Posting A Semi-Nude Selfie On Facebook Helped Me Love My Body

I positioned my phone at the perfect angle to capture both my belly rolls and my smile. Image: Sarah Hosseini.

The experience of exposing oneself feels transformative and powerful. Posting this picture was my poetry.

Content notice: internalized fatphobia.

A surge of adrenaline hit me. I wanted to snap a selfie. A semi-nude selfie.

I was hot and bloated. Thank you, summer and PMS. This was probably the LEAST aesthetically pleasing time to post a nude-ish selfie on my Facebook page. Hardly attractive.

Yet, the urge to not give a f*ck and rebel was strong. Unshakable. I had a renegade itch. A longing to be radical. To be real.

I’d never done it before. Hell, I hardly snap selfies, period, unless someone else is in the frame with me. And even with someone else in the picture, it feels awkward, ridiculous, and somewhat self-indulgent to me.

This day was different. The uprising in me was undeniable.

I stripped off my pajama shorts and tank top and flung them into my closet. I stood in front of my mirror in my black silk thong and purple everyday bra (you know the one, you wear it every day because it’s the most comfortable and makes your boobs look phenomenal).

As I looked down, the negative thoughts came creeping in. I began judging myself.

Dammit. I hate my doughy stomach. Why can’t it be thinner? Flatter?

If I just smell bread I swell up like a balloon!!!! FML.

I cursed myself for eating gluten-free bread for breakfast.

I examined the bulge on my back forming under my bra. I scanned my cellulite-speckled, pancaked ass. I glared at my C-section scars. My saggy tits.

When will I stop caring? When will I stop this masochistic self-hate cycle?

I’m a 31-year old grown-ass woman. A mother.

I should know better. I should know better than to care about this manufactured, body image bullshit. I should know better than to buy into the media-produced, photoshopped version of people.

The beauty industry has me by the balls, but I should know better. I should do better. The internal conflict was relentless.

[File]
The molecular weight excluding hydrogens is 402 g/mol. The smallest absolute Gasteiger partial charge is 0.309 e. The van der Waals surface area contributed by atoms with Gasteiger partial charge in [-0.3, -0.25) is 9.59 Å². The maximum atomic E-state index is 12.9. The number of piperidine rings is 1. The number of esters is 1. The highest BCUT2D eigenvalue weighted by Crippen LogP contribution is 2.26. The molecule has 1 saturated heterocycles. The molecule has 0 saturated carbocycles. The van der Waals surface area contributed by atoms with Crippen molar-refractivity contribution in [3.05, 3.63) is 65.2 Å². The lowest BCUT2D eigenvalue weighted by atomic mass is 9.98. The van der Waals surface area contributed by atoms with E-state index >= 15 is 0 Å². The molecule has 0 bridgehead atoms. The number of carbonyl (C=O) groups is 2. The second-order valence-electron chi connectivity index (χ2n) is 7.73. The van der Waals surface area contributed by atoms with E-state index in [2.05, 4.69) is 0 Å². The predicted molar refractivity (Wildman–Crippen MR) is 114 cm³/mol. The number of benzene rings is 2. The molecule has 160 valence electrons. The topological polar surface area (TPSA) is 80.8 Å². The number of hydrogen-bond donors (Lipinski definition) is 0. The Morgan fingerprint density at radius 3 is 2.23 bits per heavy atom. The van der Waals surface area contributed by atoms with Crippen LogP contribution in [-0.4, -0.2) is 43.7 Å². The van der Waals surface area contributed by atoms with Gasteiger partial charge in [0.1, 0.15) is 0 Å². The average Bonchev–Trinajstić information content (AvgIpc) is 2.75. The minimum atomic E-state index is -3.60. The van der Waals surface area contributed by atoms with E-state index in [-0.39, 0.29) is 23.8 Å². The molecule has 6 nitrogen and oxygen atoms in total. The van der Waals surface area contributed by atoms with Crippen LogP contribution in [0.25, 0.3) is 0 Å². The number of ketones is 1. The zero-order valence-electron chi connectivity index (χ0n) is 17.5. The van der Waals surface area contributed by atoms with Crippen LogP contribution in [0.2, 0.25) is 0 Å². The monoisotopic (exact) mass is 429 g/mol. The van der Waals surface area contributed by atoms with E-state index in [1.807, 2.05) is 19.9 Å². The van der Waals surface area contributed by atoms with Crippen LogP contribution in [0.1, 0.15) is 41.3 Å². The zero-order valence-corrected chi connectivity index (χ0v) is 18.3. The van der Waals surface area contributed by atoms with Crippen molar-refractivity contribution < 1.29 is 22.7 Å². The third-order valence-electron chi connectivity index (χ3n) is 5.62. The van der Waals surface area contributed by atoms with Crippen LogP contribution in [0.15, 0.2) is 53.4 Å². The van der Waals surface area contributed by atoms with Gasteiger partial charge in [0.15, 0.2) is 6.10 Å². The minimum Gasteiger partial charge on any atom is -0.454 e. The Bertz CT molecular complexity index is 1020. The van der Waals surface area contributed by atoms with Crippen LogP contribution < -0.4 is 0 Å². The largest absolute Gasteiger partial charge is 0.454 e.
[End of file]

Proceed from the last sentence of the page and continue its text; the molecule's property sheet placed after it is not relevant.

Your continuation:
My mind teetered back into positive-action mode.

F*ck this, I can do this. I can do it. I WANT to do it. I psyche myself up, THIS IS FOR ALL WOMANKIND, DAMMIT. This is for mothers who have body issues. This is for my daughters. This is for me.

I sat down next to the overflowing laundry basket on my bedroom floor. I crossed my legs and propped my iPhone up against the Lego sculpture my kids had built in the middle of my room.

I positioned my phone at the perfect angle to capture both my belly rolls and my smile.

I resolved not to do my “perfect selfie” routine (hold camera above head, tilt face, find great natural light, yadda yadda yadda). No, this had to really be real.

I set the timer for 10 seconds and I let it snap. I immediately grabbed my phone and looked at the picture. It needed something. A filter. I slapped the iPhone “process” filter on that puppy (because hello, I’m not THAT confident) and hit DONE.

Then I let the picture sit in my camera roll. I was still a bit unsure about posting it. Better to pause on it a second than to post it impulsively.

A few hours and glasses of wine later (please don’t judge my liquid courage), I posted the picture to my Facebook page with a short status update. Here’s an excerpt:

Because sometimes feminine clothes hurt. The tailored cuts, too narrow, figuratively and physically, feel too deep.

Too uncomfortable.

This is my life as a woman, mother and survivor. In the flesh. I shall fold, in the flesh, even though there's not a frown, or fright of my real body. This is me.

I mean, was I being slightly cerebral and dramatic? Absolutely.

But, I have to tell you, the experience of exposing oneself feels transformative and powerful.

Posting this picture was my poetry.

If I could inspire one more person to be body positive and maybe even post a picture of themselves, my anxiety, the possible ridicule from trolls, would all be worth it.

Mostly, I just wanted people to relate to me. Human to human. Skin to skin.

And they did.

Ninety “likes,” 16 comments (all positive and supportive), and a couple of shares. I’m not saying that’s epic, according to social media standards, but the number blew me away.

I’m not sure I had expected anything to come of it. Maybe a few supportive likes from my friends or family. Not from strangers!

And just like that, I loved my body.

At least for that day. The high lasted about 24 hours. Which sounds small and ridiculous.

But when you've hated your body every second of every day for the past 16 years, 24 hours of self-love feels like a lot.

And I’ll take it.

Even if it’s only in 24-hour increments.

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